Free Press Journal

Kashmirnama by Karan Anshuman: Review

FOLLOW US:

Title: Kashmirnama: What is the Price of Paradise?

Author: Karan Anshuman

Publisher: Jaico


Pages: 384

Price: Rs. 450

It could have been so much more. That’s the first thought that crosses your mind after you have finished reading Karan Anshuman’s debut novel Kashmirnama. Even the title of the book isn’t original and has been used for a TV serial and another book. Of course, that is not to say that the spy novel doesn’t have its good points, the characters are finely etched and the state of affairs is interesting.

Karan seems to be a fan of the spy fiction genre and that shows in his writing, for if the first thought after reading the novel was ‘it could have been so much more’, then the second thought is, ‘it is influenced by books such as Jeffery Archer’s A Matter of Honour and Frederick Forsyth’s The Afghan to name just two.

Karan is attempting a very difficult task — that of writing a spy fiction novel with the backdrop of the Indo-Pak relationship and the Kashmir conundrum. Karan manages to traverse the difficult terrain with relative ease while inhabiting it with myriad characters. Be it, the upright NSG commander or poor goatherd, the characters of the two main protagonists are fully developed with strong backstories. But that’s not the case with every character.

The plot: India and Pakistan are to sign a historic peace accord on Kashmir, where conflict has been ongoing since1947 when Kashmir ruler Maharaja Hari Singh signed the Instrument of Accession. But there lies the rub, for evils powers are at players who don’t want peace between the neighbours. Political machinations are weaved into the plot to dramatic effect and the ‘hero’ NSG Squad Commander Vikram Rathore is shown to be used as a pawn in the game by being sent on a dangerous undercover mission to Pakistan. It’s not long before things begin to unravel and he is caught in a whirlpool of allegations and conspiracy theories.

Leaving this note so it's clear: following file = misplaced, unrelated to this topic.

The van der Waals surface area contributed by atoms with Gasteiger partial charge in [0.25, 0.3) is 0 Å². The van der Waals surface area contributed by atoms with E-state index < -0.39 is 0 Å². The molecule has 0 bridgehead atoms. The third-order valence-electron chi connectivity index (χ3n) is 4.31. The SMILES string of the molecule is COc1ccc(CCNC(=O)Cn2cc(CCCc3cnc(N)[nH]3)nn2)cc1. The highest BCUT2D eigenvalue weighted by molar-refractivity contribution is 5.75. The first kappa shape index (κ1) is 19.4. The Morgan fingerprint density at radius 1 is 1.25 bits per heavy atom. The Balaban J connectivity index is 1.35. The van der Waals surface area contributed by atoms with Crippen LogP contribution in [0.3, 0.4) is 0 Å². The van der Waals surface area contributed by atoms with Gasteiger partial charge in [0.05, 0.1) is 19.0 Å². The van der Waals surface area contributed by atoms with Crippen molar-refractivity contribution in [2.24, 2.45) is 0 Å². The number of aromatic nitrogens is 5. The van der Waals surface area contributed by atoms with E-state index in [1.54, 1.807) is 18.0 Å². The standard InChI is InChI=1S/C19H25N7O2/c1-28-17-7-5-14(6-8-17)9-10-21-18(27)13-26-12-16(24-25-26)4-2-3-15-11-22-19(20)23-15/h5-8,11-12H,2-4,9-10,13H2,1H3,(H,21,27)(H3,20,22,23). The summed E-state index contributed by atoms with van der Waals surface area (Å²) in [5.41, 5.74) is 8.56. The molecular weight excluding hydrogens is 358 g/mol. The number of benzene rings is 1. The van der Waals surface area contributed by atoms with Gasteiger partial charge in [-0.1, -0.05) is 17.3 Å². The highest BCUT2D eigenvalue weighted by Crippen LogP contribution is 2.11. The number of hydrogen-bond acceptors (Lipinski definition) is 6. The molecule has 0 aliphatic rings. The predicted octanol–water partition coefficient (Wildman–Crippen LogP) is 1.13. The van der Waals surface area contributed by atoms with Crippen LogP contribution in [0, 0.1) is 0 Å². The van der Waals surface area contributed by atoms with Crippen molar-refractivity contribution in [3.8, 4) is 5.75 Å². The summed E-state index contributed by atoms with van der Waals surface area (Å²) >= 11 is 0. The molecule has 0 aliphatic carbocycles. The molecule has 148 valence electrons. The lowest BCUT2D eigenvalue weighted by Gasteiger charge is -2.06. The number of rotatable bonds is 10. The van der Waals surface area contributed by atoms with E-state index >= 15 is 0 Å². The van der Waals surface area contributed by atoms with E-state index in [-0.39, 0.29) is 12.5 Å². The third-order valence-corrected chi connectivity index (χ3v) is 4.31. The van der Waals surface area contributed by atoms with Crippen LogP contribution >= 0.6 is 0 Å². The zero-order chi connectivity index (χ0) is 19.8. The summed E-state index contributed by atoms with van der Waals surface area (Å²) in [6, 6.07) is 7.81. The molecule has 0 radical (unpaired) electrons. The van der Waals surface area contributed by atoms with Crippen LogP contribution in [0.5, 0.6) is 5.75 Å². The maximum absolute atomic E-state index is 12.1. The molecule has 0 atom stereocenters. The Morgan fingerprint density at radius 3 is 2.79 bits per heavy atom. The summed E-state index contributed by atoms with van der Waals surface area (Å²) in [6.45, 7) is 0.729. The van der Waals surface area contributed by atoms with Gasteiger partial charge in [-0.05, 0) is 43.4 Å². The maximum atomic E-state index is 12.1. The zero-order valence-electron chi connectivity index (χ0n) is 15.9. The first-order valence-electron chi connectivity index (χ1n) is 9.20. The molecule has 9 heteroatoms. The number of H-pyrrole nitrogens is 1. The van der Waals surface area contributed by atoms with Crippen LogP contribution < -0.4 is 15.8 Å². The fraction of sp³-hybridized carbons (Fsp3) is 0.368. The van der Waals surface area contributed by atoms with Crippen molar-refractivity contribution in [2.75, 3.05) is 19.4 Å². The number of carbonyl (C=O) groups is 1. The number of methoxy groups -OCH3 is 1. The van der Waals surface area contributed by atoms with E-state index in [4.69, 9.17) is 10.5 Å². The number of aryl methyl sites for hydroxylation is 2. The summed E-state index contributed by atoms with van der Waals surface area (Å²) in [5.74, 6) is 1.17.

In this chaos, his path crosses with star journalist Aditi Shenoy, who is chasing the story of her life. This happens when she stumbles upon a discovery that could change the history of the subcontinent. This find puts in danger the life of anyone who comes in contact with it. Then there is Kashmiri goatherd Javid Razaq, who crosses Rathore’s path towards the end, but his love for his son and the subsequent sacrifice will eventually impact the NSG commander’s life. How their lives intertwine and the consequences make up the story.

The book is fast paced and will keep the reader interested, but it’s not unputdownable. The complex issue of Kashmir is not handled flippantly and gets its due respect. The pain of the goatherd and his living situation that leads him to take a hard decision is well played out as is the commando’s mission.

There are a few touching moments in the book that will touch an emotional chord with readers, like the goatherd talking to his neighbour about leaving his sick child Khurram alone and not influencing him to become a terrorist. It takes courage to take a real-life situation, that too from the present, and then write your own alternative narrative to it. Karan needs to be applauded for that. In one of his interviews, Karan has been quoted as saying that the book started out as a screenplay and that shows. It is a made-for-film novel. He had said, “Kashmirnama started out as a film screenplay that I was co-writing with my colleague Saumil Gandhi. I wanted to make a film that was relevant, made a political statement…” Well, he succeeded in that aspect of his effort. It is a political statement, unfortunately, it is a little too filmy for it to be a great literary read.

The book actually reminds me of the Hindi crime thrillers people would buy from the station wheeler-dealers and read during the long train rides earlier.  As such, if you are looking for an interesting read during a Mumbai-Pune bus ride this book isn’t a bad way to past time.